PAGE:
Have you been fired for engaging in political activity?

SUBMIT A QUESTIONNAIRE
for a Free Evaluation
You are here:
  1. Home
  2.  » 
  3. Wrongful Termination
  4.  » Have you been fired for engaging in political activity?

It seems like people are more politically vocal now than ever before. While you have a First Amendment right to free speech, your employer might not take kindly to your political views. In these situations, employers often base their employment actions based on an employee’s political affiliation or political speech. Fortunately, these actions are against the law and could justify striking back at an employer who has wronged you.

California’s employment law on political affiliation

California takes free speech seriously. As a result, it has implemented a state law that disallows employers from making and/or enforcing any policy or rule that prevents employees from participating in politics. Your employer also can’t prevent you from running for political office. Even trying to direct your political actions is against the law.

Some employers are overt in trying to coerce your actions, by telling you that you need to vote a certain way or not engage in politics outside or work unless you want to be fired, but there are subtler ways, too. If you’ve received email correspondence, warnings, or discipline that you think is tied to your political affiliation, speech, or actions, then you need to take a closer look to better determine if your employment rights have been violated.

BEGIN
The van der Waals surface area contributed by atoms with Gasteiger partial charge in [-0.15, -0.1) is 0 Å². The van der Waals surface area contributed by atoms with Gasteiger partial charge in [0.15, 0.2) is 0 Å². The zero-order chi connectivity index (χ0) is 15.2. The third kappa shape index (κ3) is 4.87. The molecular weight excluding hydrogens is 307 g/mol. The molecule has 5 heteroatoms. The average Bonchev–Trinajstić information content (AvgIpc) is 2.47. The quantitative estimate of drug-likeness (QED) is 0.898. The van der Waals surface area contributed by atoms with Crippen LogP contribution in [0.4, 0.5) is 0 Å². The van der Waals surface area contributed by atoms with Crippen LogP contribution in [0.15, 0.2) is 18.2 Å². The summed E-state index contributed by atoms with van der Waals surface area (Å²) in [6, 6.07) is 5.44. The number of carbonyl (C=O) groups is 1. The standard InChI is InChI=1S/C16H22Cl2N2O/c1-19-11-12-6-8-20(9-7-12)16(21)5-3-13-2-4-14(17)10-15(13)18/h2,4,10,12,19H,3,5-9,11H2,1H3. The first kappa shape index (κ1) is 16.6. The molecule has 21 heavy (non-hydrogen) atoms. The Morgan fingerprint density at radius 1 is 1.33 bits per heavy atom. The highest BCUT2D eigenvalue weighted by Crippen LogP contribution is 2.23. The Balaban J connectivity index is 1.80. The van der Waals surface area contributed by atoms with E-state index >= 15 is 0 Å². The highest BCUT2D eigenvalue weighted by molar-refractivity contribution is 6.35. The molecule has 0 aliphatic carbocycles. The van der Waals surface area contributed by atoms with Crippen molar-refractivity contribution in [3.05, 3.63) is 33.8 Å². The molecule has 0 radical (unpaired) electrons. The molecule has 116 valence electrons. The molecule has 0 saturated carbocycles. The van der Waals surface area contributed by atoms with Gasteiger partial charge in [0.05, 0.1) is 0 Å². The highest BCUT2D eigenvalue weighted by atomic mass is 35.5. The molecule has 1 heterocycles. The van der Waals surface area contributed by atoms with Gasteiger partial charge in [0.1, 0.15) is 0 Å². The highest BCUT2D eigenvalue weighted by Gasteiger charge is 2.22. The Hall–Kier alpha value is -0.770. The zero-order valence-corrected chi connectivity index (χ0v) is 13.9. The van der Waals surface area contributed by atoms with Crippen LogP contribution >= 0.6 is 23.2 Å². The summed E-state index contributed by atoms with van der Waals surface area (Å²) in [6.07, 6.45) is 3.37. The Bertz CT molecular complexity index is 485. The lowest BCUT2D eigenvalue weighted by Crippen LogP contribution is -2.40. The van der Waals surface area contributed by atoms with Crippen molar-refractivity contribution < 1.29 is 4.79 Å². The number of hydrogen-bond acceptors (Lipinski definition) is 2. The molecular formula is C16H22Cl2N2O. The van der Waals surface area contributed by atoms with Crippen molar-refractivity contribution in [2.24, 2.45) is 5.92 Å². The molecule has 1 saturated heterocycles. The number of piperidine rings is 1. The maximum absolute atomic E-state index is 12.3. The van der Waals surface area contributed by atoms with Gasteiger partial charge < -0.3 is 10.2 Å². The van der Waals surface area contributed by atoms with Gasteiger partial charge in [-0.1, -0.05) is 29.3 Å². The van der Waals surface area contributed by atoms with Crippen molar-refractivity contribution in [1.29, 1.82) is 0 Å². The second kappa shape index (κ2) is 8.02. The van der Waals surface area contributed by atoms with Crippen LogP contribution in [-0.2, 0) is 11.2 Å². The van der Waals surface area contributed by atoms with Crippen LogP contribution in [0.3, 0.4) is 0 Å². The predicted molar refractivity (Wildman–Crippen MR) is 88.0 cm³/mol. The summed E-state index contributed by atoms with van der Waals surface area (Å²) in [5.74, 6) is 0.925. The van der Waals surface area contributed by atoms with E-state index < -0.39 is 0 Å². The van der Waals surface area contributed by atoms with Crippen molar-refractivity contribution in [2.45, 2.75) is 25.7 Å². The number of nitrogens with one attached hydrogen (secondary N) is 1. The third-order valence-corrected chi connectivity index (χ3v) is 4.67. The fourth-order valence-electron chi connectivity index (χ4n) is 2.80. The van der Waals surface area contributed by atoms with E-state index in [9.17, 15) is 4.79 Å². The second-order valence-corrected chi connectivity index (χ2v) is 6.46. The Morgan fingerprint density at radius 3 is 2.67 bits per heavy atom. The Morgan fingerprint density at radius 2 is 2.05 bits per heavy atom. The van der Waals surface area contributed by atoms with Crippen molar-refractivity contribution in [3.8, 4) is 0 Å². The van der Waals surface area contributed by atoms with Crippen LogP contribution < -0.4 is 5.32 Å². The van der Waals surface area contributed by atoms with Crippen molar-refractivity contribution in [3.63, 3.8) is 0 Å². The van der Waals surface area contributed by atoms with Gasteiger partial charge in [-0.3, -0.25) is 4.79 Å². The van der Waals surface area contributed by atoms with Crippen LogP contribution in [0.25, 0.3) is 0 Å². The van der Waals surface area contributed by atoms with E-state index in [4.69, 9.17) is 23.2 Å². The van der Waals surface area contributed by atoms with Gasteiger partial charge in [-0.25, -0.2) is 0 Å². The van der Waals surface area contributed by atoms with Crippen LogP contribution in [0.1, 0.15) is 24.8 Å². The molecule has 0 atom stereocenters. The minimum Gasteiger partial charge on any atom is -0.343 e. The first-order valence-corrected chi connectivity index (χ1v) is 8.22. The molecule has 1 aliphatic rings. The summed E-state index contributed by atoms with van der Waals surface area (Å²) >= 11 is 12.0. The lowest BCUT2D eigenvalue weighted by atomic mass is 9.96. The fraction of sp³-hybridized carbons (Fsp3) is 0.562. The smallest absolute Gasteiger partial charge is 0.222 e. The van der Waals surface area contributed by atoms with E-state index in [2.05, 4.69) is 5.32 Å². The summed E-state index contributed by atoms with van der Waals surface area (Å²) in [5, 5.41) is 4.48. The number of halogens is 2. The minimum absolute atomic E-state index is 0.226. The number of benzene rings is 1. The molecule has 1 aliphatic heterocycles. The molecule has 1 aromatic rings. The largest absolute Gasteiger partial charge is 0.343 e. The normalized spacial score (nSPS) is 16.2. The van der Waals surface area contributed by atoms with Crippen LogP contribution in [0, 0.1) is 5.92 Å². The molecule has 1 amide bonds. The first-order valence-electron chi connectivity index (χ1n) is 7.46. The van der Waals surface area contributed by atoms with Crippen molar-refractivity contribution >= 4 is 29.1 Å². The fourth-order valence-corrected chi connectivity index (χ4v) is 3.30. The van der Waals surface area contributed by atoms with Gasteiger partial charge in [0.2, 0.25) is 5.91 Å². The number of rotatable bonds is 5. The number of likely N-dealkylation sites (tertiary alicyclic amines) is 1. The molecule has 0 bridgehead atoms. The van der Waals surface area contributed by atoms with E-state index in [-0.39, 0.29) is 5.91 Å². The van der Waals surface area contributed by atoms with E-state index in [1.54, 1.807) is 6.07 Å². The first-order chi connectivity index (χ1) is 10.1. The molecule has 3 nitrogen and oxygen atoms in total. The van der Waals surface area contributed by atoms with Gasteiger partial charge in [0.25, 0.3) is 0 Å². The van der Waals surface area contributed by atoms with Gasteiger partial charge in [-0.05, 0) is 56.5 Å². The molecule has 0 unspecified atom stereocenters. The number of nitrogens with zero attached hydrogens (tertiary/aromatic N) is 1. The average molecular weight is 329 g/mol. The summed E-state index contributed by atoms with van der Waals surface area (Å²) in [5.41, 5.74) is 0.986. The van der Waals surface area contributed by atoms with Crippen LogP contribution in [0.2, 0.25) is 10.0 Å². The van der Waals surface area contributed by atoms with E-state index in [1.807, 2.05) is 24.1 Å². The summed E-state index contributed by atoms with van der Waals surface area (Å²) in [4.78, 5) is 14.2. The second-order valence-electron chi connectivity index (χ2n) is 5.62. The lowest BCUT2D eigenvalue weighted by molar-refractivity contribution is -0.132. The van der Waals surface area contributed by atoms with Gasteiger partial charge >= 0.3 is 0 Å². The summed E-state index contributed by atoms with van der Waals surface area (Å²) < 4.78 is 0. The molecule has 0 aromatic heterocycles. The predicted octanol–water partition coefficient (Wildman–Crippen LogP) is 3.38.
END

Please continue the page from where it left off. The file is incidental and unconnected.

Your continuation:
Speak up for yourself and your rights

Some people are diligent about being apolitical at work so as to avoid confrontation. It’s these individuals who are most surprised when they subjected to wrongful termination for no apparent reason other than their political activity outside of work. If this has happened to you, then you might be entitled to compensation for the damages caused to you. This might include lost wages, emotional pain and suffering, and maybe even punitive damages to punish your employer for breaking the law. These matters aren’t always easy to prove, though, which is why you might want to work closely with your attorney to build the strongest case possible.

FindLaw Network